fzf exports $FZF_PREVIEW_LINES and $FZF_PREVIEW_COLUMNS so that they represent the exact size of the preview window. (It also overrides $LINES and $COLUMNS
              with the same values but they can be reset by the default shell, so prefer to refer to the ones with FZF_PREVIEW_ prefix.)

              A placeholder expression starting with + flag will be replaced to the space-separated list of the selected lines (or the current line if no  selection  was
              made) individually quoted.

              e.g.
                   fzf --multi --preview='head -10 {+}'
                   git log --oneline | fzf --multi --preview 'git show {+1}'

              When using a field index expression, leading and trailing whitespace is stripped from the replacement string. To preserve the whitespace, use the s flag.

              Also, {q} is replaced to the current query string, and {n} is replaced to zero-based ordinal index of the line. Use {+n} if you want all index numbers when
              multiple lines are selected.

              A placeholder expression with f flag is replaced to the path of a temporary file that holds the evaluated list. This is  useful  when  you  multi-select  a
              large number of items and the length of the evaluated string may exceed ARG_MAX.

              e.g.
                   # Press CTRL-A to select 100K items and see the sum of all the numbers.
                   # This won't work properly without 'f' flag due to ARG_MAX limit.
                   seq 100000 | fzf --multi --bind ctrl-a:select-all \
                                    --preview "awk '{sum+=} END {print sum}' {+f}"

              Note that you can escape a placeholder pattern by prepending a backslash.

              Preview window will be updated even when there is no match for the current query if any of the placeholder expressions evaluates to a non-empty string.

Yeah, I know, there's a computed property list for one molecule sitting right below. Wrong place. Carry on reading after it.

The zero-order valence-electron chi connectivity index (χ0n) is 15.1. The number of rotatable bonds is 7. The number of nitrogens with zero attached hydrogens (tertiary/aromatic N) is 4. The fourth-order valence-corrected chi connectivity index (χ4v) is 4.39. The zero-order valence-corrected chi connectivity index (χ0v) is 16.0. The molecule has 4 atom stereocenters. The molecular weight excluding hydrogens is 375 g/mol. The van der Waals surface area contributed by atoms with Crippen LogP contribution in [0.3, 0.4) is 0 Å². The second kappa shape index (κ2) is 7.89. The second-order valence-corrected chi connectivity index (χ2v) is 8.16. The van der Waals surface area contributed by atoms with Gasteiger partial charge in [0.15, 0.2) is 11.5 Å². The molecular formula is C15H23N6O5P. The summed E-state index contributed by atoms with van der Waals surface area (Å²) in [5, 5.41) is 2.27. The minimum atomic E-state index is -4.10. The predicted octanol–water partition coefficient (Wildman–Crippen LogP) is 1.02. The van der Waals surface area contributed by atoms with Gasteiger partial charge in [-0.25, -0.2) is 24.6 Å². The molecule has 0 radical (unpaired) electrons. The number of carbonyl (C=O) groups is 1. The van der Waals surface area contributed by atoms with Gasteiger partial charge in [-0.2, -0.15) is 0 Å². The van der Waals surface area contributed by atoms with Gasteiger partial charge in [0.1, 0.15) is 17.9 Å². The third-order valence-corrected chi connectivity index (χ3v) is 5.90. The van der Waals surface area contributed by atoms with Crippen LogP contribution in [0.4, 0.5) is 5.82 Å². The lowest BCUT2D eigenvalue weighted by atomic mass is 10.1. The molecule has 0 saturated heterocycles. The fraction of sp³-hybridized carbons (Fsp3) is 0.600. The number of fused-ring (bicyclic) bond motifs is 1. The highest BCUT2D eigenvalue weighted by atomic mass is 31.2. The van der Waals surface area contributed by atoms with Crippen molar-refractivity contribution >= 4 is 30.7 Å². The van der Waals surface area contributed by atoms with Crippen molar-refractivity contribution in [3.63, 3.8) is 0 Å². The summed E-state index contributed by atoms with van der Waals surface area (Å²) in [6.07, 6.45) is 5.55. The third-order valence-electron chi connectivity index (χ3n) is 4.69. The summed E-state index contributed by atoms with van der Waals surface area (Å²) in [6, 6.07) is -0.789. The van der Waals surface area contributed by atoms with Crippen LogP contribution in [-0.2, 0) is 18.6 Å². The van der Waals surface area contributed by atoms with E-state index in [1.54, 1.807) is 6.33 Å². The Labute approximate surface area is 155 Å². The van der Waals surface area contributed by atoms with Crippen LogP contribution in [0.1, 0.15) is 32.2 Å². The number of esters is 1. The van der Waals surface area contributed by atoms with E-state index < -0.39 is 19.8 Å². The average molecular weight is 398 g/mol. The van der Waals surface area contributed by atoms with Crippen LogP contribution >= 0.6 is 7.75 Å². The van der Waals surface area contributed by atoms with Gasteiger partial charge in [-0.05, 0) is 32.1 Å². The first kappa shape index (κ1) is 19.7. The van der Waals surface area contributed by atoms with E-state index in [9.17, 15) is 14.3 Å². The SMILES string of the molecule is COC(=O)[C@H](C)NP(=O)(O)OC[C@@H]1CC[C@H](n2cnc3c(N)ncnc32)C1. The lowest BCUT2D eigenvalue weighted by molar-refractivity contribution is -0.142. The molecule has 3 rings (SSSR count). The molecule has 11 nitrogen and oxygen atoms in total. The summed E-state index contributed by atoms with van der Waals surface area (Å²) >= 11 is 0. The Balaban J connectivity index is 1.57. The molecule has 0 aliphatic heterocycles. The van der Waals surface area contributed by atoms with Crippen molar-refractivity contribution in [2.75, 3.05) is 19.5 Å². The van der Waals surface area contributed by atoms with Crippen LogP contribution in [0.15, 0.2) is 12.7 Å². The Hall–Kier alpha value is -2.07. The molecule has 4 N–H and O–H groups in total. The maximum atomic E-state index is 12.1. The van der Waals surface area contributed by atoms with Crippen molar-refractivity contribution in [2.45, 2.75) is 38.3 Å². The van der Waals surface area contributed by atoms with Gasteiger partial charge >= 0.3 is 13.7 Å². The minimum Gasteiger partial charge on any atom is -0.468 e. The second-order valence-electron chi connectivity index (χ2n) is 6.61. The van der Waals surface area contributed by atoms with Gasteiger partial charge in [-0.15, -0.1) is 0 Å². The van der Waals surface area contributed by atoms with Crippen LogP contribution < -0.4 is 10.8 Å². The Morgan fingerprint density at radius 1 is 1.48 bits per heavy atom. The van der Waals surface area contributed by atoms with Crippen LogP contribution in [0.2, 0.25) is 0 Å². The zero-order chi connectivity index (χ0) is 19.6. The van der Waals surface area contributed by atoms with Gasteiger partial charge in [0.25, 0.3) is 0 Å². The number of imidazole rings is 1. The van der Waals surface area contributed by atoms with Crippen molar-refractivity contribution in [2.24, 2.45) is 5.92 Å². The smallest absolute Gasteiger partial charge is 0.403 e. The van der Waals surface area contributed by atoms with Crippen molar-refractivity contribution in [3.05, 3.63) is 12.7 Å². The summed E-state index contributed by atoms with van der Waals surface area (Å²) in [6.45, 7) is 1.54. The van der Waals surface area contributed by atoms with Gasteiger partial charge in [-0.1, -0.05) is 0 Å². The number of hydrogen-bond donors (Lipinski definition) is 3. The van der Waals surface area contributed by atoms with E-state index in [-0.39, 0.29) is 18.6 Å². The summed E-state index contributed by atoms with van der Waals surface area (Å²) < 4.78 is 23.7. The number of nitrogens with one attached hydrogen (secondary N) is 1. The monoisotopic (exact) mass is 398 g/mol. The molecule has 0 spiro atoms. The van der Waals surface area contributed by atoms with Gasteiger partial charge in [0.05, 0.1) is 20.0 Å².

--preview-window=[POSITION][:SIZE[%]][:noborder][:wrap][:hidden]
              Determines  the layout of the preview window. If the argument contains :hidden, the preview window will be hidden by default until toggle-preview action is
              triggered. Long lines are truncated by default.  Line wrap can be enabled with :wrap flag.

              If size is given as 0, preview window will not be visible, but fzf will still execute the command in the background.

              POSITION: (default: right)
                  up
                  down
                  left
                  right

              e.g.
                   fzf --preview="head {}" --preview-window=up:30%
                   fzf --preview="file {}" --preview-window=down:1

You can read the whole manpage here.
And there are lots of examples here.. Try it out and see for yourself. But be warned: once you start to live with fzf, you can’t live without it again :D

ip

By the way: did you know that ip has a color option, now? If you use it like this ip -c a instead of just ip a it looks like this:

auf dem Bild sieht man den Output von ip -c a.

Which, I think, is very nice <3
The manpage says this about the -c option:

-c[color][={always|auto|never}
              Configure color output. If parameter is omitted or always, color output is enabled regardless of stdout state. If parameter is auto, stdout is checked to
              be a terminal before enabling color output. If parameter is never, color output is disabled. If specified multiple times, the last one takes precedence.
              This flag is ignored if -json is also given.

              Used color palette can be influenced by COLORFGBG environment variable (see ENVIRONMENT).

So much for now… I hope you found one or two handy programms in this article. Have fun!